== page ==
What was life like in British Columbia during the time of the Great War?
Several collections in the BC Archives are available to tell some of that story.
Let’s start with some reasonably new technology.
You would need to get a license for your car.
And register the license with the BC Motor Vehicle Branch (GR-0665 Vol. 22).
The License was issued to the Vehicle and any change of ownership was tracked through these registers.
Of course, you could then join with like-minded folks and go on car rallies.
Or join a parade in Kamloops.
While there, you could take in the May Day festivities.
From Kamloops you could head over to Nakusp and help Hendrick Aalten clear the right of way for the Canadian Pacific Railway.
You could then try another form of transportation as you climb aboard a speeder on the tracks of the Pacific Great Eastern Railway.
That form of transportation just might bring you to the Victoria terminus of the Esquimalt and Nanaimo Railway.
While you were in Victoria you could visit Dr.Helmcken at his residence on what are now the grounds of the Royal BC Museum.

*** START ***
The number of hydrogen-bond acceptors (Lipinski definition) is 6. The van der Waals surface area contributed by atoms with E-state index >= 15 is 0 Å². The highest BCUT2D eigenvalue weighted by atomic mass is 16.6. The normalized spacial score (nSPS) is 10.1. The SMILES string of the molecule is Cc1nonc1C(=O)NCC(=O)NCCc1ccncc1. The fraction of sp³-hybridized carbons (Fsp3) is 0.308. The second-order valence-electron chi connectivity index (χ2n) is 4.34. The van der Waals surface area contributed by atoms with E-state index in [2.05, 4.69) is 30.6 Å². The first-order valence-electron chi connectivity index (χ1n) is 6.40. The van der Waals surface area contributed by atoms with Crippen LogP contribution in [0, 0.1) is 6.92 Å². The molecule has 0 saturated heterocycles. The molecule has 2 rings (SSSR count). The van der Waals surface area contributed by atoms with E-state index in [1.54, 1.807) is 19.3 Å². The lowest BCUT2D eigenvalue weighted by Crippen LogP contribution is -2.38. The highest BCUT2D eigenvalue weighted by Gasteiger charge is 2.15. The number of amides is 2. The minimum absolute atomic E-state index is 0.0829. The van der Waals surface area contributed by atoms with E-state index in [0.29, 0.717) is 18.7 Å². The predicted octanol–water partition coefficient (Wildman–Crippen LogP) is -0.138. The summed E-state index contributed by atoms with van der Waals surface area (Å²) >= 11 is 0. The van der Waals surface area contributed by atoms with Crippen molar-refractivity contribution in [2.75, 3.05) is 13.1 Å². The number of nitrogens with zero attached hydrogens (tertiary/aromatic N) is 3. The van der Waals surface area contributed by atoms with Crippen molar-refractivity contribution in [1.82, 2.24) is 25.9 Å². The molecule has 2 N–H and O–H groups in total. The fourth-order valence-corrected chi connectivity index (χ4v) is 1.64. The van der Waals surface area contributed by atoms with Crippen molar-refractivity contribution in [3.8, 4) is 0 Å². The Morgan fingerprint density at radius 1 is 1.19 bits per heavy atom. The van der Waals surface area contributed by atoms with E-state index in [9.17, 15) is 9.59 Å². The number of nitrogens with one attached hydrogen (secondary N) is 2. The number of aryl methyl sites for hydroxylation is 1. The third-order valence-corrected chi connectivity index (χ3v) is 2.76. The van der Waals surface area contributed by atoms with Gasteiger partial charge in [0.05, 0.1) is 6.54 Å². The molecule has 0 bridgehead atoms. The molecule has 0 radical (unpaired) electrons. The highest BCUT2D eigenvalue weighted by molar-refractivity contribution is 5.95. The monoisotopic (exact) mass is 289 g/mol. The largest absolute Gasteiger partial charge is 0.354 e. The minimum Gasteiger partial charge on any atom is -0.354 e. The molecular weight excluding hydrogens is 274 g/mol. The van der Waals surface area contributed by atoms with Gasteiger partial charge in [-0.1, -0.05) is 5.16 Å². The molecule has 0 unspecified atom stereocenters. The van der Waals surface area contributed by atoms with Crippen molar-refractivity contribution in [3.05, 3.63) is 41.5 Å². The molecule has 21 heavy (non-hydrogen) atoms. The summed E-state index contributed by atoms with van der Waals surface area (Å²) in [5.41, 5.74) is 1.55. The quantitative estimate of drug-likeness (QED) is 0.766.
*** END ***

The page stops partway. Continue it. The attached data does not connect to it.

The winter of 1916, would not have been a convenient time to visit though.
One of the shop windows is numbered “82”
Across the Harbour a Commission was taking place investigating “all matters affecting the value of lands of the former Songhees Reserve”.
If anyone was injured in clearing that property, An Order In Council signed off by Premier Bowser, was required.
Money also needed to be approved for large infra-structure projects such as sewers.
Or in house improvements.
Elsewhere on the home front, the Women’s Institute movement was opening up throughout BC.
The BC Archives holds several collections of minute books from these organizations from throughout the province
Institute members were active in promoting the creation of libraries.
Or the promotion of urban gardening on city owned property.
Elsewhere, the Girl Guides were busy gathering information on how to receive the Laundress badge.
Meanwhile, business proceeded apace.
While the provincial government ensured that the motion picture industry met the standards of the day.